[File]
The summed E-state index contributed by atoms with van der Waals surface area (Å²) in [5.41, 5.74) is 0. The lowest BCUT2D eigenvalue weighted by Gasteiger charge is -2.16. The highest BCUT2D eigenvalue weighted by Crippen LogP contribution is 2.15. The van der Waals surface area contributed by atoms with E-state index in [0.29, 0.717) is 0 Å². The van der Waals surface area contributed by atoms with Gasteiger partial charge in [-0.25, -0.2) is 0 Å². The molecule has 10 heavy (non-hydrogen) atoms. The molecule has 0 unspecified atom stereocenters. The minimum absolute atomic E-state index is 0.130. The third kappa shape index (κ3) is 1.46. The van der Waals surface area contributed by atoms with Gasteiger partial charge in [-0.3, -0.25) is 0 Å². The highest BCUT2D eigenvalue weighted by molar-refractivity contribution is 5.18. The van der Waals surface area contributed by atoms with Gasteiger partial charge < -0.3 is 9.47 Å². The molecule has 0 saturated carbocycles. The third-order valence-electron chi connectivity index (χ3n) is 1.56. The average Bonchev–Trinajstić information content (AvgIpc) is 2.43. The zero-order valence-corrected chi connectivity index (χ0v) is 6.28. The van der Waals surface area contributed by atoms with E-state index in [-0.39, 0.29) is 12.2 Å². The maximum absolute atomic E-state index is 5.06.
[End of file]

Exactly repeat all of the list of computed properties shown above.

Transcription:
The summed E-state index contributed by atoms with van der Waals surface area (Å²) in [5.41, 5.74) is 0. The lowest BCUT2D eigenvalue weighted by Gasteiger charge is -2.16. The highest BCUT2D eigenvalue weighted by Crippen LogP contribution is 2.15. The van der Waals surface area contributed by atoms with E-state index in [0.29, 0.717) is 0 Å². The van der Waals surface area contributed by atoms with Gasteiger partial charge in [-0.25, -0.2) is 0 Å². The molecule has 10 heavy (non-hydrogen) atoms. The molecule has 0 unspecified atom stereocenters. The minimum absolute atomic E-state index is 0.130. The third kappa shape index (κ3) is 1.46. The van der Waals surface area contributed by atoms with Gasteiger partial charge in [-0.3, -0.25) is 0 Å². The highest BCUT2D eigenvalue weighted by molar-refractivity contribution is 5.18. The van der Waals surface area contributed by atoms with Gasteiger partial charge < -0.3 is 9.47 Å². The molecule has 0 saturated carbocycles. The third-order valence-electron chi connectivity index (χ3n) is 1.56. The average Bonchev–Trinajstić information content (AvgIpc) is 2.43. The zero-order valence-corrected chi connectivity index (χ0v) is 6.28. The van der Waals surface area contributed by atoms with E-state index in [-0.39, 0.29) is 12.2 Å². The maximum absolute atomic E-state index is 5.06.